Fridge: Prince of Persia
- In Sands of Time whenever the Prince dies he'll quickly correct himself that that didn't happen, since he's narrating the story from after the fact so obviously he's still alive. This can make you wonder at his horrible story-telling skills, if he keeps misremembering his own past ending in his death, until you realize that this just shows how wielding the Dagger of time is screwing up his perception of the world. In his memory he really does plummet to his death/get caught in deathtraps/get hacked to death by sand creatures again and again only to be yanked back by the sands of time at the last second. If you're retelling a certain portion of your life which memories are more likely to leap vividly to the forefront of your mind as you're speaking, the time you died horribly, or the time you magically got to go through it again safely?
- The Fridge Logic with that Fridge Brilliance is that the Prince only says this when the player gets a genuine game over—that is, dies without the sands necessary to rewind time. He also says it when the player dies without possessing any ability to rewind time (such as the introductory sequence). Come to think about it, the Prince must be the worst storyteller that ever lived: "Then there was this spike pit with giant saw blades, and I tried to wall-run across it, but I messed the timing and died, then I rewound time, but this time the saw blade nicked me and I fell to my death, and I rewound time again and I rolled instead of jumping and I died. Wait, no, that's not how it happened..."
- Everytime you enter a room in Sands Of Time you are treated to a short cut scene showing off the architecture, and/or the traps. This is the Prince Setting up the scene to the listener. Shortly thereafter, the listener says in shock "Oh my goodness, how could you have possibly made it through there? you should have died!" to which the Prince replies "No no no, that's not what happened." and that's the death you played.
- This is even better when you remember that Farah didn't believe him. She thought he made up the story, so she may just have interrupted at points like that to mess with him.
- The Sands of Time trilogy games have very different combat systems. The first one is very simplistic, the second one is rather complicated and brutal and the third is a somewhat toned down version of the previous one. This follows the Prince's life and growth throughout the trilogy. In Sands of Time, he's just gotten out of his first actual battle when the sands of time are unleashed and he has to fight for his life. In Warrior Within, he's spent several years fleeing an immortal being hell-bent on exterminating him from the timeline. The years have made him bitter, ruthless and desperate. There's no room for mistakes when you're trying to escape from time itself. And in The Two Thrones, the Prince has finished his quest. He saved himself and found a sort of love by beating all odds. He's content, he's calm and he's looking forward to the rest of his life, all the bitterness and resentment gone from him. Except not really.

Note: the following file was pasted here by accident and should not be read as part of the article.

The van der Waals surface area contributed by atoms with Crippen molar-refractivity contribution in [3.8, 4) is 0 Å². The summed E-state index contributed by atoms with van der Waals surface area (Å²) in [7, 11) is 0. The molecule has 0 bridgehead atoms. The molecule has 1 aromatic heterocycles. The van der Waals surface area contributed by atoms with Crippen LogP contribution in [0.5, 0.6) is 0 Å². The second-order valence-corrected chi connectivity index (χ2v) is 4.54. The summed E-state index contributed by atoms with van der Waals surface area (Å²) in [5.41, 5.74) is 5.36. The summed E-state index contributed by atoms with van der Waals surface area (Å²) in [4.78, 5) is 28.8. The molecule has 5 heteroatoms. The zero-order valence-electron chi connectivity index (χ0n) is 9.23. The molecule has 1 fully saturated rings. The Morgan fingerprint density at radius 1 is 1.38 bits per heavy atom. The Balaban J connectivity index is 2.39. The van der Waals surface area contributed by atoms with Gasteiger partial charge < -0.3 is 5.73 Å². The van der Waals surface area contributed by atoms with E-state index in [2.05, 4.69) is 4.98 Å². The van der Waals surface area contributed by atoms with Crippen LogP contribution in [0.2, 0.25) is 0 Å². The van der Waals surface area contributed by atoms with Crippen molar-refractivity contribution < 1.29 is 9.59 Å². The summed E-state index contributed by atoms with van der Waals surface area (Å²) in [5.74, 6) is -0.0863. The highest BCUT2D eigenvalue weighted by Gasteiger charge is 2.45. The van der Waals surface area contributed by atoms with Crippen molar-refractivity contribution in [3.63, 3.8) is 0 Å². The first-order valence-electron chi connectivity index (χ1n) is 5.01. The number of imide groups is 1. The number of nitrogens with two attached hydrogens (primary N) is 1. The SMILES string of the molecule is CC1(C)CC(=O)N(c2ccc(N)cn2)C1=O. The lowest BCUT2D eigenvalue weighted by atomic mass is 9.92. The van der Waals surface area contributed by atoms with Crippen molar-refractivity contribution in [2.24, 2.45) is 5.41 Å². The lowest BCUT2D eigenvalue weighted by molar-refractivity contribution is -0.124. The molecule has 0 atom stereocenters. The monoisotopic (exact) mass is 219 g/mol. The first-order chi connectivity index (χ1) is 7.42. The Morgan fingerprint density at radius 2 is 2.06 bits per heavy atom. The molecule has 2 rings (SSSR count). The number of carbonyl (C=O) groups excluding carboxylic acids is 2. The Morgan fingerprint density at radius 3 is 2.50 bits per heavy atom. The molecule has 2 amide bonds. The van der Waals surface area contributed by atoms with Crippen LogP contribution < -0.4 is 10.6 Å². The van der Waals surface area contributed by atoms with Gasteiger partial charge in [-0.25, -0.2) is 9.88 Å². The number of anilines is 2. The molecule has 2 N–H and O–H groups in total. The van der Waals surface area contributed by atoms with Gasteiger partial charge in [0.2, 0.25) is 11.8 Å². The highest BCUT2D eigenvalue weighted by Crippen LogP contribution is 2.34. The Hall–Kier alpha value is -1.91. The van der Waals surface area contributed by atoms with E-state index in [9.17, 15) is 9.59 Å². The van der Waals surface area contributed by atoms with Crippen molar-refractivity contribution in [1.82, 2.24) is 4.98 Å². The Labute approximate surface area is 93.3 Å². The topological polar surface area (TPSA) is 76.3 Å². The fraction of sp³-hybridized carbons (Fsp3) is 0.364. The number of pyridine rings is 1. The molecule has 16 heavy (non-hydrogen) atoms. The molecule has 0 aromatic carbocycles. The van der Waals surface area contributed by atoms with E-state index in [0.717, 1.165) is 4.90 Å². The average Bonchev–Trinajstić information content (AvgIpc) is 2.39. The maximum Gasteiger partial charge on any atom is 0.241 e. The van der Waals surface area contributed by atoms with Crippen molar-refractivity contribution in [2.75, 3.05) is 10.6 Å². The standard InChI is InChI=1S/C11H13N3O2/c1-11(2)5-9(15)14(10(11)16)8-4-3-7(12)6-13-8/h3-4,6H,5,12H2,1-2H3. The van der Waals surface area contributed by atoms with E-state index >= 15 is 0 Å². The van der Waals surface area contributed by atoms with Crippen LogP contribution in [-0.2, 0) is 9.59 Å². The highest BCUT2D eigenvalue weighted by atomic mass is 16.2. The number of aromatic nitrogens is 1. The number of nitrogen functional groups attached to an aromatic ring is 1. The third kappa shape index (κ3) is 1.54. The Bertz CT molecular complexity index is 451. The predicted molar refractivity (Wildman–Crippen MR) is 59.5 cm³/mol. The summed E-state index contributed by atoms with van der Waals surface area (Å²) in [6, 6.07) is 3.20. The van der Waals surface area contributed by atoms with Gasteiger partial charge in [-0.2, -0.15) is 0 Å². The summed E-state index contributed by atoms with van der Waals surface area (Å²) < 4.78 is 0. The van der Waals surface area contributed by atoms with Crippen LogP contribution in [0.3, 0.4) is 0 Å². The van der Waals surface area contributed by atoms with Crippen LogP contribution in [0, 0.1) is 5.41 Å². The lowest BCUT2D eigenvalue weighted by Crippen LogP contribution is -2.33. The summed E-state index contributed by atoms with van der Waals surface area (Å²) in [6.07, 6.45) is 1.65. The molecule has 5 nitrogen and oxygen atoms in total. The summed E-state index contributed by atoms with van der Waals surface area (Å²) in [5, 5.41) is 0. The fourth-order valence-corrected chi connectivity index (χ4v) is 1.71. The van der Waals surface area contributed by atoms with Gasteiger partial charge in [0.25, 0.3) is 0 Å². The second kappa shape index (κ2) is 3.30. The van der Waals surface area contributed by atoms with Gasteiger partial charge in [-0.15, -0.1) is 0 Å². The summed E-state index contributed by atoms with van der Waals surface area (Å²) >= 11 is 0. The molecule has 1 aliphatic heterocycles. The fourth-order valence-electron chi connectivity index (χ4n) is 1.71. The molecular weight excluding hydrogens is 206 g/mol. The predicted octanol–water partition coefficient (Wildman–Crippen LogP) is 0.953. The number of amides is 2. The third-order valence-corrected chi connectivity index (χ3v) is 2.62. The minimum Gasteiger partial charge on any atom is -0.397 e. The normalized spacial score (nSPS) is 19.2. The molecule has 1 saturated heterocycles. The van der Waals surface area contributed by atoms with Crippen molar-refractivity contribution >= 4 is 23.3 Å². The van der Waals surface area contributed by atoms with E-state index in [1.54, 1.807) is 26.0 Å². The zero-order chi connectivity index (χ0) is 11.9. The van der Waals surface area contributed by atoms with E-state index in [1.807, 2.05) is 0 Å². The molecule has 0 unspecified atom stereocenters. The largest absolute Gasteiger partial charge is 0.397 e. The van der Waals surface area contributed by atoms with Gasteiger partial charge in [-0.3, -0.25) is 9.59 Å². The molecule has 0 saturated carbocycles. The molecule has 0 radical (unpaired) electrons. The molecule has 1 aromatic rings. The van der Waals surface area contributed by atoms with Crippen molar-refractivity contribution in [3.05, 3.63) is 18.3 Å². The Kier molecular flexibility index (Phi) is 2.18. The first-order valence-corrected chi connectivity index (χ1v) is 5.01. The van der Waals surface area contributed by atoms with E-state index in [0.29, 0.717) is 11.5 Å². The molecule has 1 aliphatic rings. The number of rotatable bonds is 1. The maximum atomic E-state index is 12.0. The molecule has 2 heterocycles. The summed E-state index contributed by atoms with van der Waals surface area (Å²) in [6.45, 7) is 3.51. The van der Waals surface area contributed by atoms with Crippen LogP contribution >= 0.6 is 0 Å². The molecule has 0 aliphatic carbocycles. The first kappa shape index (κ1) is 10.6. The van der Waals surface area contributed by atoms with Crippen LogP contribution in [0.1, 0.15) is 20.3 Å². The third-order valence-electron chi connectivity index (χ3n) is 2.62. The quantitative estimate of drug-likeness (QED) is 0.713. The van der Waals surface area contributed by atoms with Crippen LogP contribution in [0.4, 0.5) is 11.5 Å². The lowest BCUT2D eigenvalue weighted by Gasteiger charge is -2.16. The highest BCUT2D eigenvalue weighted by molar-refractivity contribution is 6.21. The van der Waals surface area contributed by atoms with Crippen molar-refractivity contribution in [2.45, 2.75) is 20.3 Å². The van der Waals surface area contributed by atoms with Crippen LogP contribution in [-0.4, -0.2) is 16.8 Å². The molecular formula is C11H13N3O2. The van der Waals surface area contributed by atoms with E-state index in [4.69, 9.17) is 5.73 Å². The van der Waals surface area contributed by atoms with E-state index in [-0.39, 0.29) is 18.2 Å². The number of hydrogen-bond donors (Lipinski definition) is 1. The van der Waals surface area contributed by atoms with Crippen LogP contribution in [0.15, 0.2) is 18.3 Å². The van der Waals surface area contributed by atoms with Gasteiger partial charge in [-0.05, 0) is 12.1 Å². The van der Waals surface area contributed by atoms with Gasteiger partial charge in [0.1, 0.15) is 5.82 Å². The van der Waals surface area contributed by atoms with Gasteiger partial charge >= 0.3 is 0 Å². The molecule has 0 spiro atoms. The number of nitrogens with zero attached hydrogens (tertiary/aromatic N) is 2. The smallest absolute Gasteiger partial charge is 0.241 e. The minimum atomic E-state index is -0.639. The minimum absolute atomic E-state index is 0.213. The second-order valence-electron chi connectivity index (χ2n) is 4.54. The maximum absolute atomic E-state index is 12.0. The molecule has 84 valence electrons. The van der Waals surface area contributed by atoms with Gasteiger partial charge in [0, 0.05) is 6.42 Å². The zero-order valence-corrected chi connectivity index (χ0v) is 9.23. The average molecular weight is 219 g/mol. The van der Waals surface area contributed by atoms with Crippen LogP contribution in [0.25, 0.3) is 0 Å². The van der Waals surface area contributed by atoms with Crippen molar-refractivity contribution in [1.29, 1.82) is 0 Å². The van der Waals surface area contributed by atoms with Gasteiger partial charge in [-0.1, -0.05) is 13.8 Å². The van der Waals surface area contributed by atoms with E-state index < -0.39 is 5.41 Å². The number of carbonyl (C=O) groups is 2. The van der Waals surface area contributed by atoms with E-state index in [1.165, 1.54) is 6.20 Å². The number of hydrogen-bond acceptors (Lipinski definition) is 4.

- This is even more brilliant since Forgotten Sands, set between Sands of Time and Warrior Within has a combat system improved from the former, yet more casual and not quite as stylized as in the latter. At first this seems like a step backwards, but then you realise it makes perfect sense in the context.
- The funny thing is that aside from Warrior Within these weren't intentional, yet they work perfectly.
- In Warrior Within, it's pretty obvious that the enemies are all made of sand, and the game doesn't really shy away from it. However, when you consider that both Shahdee and Kaileena turned into sand when they died, it makes you start to wonder... are you the only true living thing on the island?